Property Inventory Reports

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Property Inventory Reports

However well a tenant looks after a property, it will not be in the same condition at the end of the tenancy as it was at the start.

Wear and tear to carpets, flooring and other fixtures, fittings and decorations will, inevitably, have taken place. Even well looked after contents will deteriorate with time and use. Landlords need to allow for fair wear and tear during a tenancy. Tenants will normally be liable for breakages, missing items, or damage to the property which is in excess of fair wear and tear. This will arise where a property suffers because of the tenant’s carelessness, negligence, misuse or deliberate damage.

Completing the full inventory process normally consists of:

  • Recording the condition of the property, together with any fixtures, fittings, contents and decoration, and with relevant meter readings (the ‘inventory’), immediately before the tenancy starts.
  • Getting the tenant’s agreement to this record of condition (often done by visiting the property with the new tenant(s) to make sure they agree with the property’s condition (the ‘check in’); and
  • Recording the condition of the property when the tenancy ends in order to identify what has changed (the ‘check out’).It is important that the inventory process is done well – landlords and tenants (as well as any adjudicator or a court, if there is a deposit dispute) need to be able to compare the condition of the property at the start and end of the tenancy. Recording any changes in condition will help identify what changes have taken place and who should be responsible for them. Any advertising particulars produced to market the property will not be sufficiently detailed to be used as an inventory.
  • In theory, any person can provide an inventory, but it should be remembered that at the end of the tenancy the inventory and any check in or check out reports may need to be used to settle a dispute between landlord and tenant. Those documents need to be sufficiently detailed to stand alone, without needing to go back to the memory of the person who wrote them.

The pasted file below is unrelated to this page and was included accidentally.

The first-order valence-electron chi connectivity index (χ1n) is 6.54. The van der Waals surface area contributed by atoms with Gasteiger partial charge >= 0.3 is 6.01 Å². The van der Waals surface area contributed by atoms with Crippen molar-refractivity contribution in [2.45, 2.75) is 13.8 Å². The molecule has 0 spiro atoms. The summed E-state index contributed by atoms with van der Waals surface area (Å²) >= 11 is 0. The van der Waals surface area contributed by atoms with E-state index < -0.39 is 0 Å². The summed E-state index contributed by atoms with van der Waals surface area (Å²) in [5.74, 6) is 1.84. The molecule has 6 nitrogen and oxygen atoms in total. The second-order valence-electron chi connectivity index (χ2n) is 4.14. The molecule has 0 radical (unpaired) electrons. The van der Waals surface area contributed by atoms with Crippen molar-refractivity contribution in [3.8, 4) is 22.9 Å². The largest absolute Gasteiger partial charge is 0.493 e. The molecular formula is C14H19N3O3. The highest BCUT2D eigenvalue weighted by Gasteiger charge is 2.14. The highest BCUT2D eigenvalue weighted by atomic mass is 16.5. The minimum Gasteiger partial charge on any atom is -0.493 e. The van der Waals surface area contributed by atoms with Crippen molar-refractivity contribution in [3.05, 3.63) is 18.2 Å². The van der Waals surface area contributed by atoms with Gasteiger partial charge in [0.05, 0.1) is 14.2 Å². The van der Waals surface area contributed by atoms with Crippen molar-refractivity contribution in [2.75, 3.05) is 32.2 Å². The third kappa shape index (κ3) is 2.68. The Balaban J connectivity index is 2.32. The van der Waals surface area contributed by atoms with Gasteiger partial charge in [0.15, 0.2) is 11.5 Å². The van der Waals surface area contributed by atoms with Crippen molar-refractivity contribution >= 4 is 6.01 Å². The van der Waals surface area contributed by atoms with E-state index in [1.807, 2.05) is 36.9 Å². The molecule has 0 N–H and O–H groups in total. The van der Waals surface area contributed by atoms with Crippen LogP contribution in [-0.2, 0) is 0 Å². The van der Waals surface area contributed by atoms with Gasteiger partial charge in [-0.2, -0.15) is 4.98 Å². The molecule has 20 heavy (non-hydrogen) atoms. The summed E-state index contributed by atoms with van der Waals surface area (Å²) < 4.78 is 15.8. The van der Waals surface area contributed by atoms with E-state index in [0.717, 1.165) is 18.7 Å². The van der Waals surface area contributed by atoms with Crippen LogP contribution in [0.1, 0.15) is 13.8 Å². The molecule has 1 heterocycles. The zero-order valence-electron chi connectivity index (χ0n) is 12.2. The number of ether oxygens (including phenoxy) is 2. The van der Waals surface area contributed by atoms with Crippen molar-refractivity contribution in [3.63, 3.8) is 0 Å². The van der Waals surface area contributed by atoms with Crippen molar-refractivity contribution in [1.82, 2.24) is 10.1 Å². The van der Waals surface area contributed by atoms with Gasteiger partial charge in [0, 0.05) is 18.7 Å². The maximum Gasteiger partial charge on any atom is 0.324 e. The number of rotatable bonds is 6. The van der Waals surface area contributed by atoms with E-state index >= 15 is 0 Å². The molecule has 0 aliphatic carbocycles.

There is no reason why a landlord cannot produce their own inventory, but there are advantages as well as pitfalls to them doing so. A landlord may lack the expertise to complete the process fully. They may not see everything that is wrong with the property because they are too familiar with it; conversely, they may not be able to assess damage objectively because it is their property.

Property Inventory Reports FAQs

A thorough check-in inventory includes a detailed list of the property’s items and locations as well as a schedule of condition, which documents the level of cleanliness throughout the property as well as a precise description of the condition of each room’s fixtures. Additionally, if not integrated in the report, the check-in inventory should include high-quality images that are time and date stamped.

It’s crucial to obtain the renter’s consent to this statement of condition, and the easiest way to do it is by visiting the rental property with the tenant to confirm their acceptance of the statement of condition during “check in.”

This report serves as the foundation for everything that follows when examining how a tenant has occupied and maintained the property, as well as any alterations discovered during mid-term inspections and at the end of the tenancy, during “check out.”


The amount of damage a tenant can cause might surprise you, This damage may include stains on carpets, shattered windows, burns on worktops, holes in walls, or damaged doors, to name a few. You are instantly at a disadvantage in any negotiations with your tenant when the tenancy ends if you don’t have a check-in inventory or if what you do have isn’t comprehensive enough.

When the tenancy ends, a thorough inventory can assist to settle things amicably. Remember, if there is no inventory, there is no evidence with which to bargain, and this raises the question of whether obtaining a security deposit is even necessary given how difficult it will be to demonstrate that the damage was caused by the tenant.


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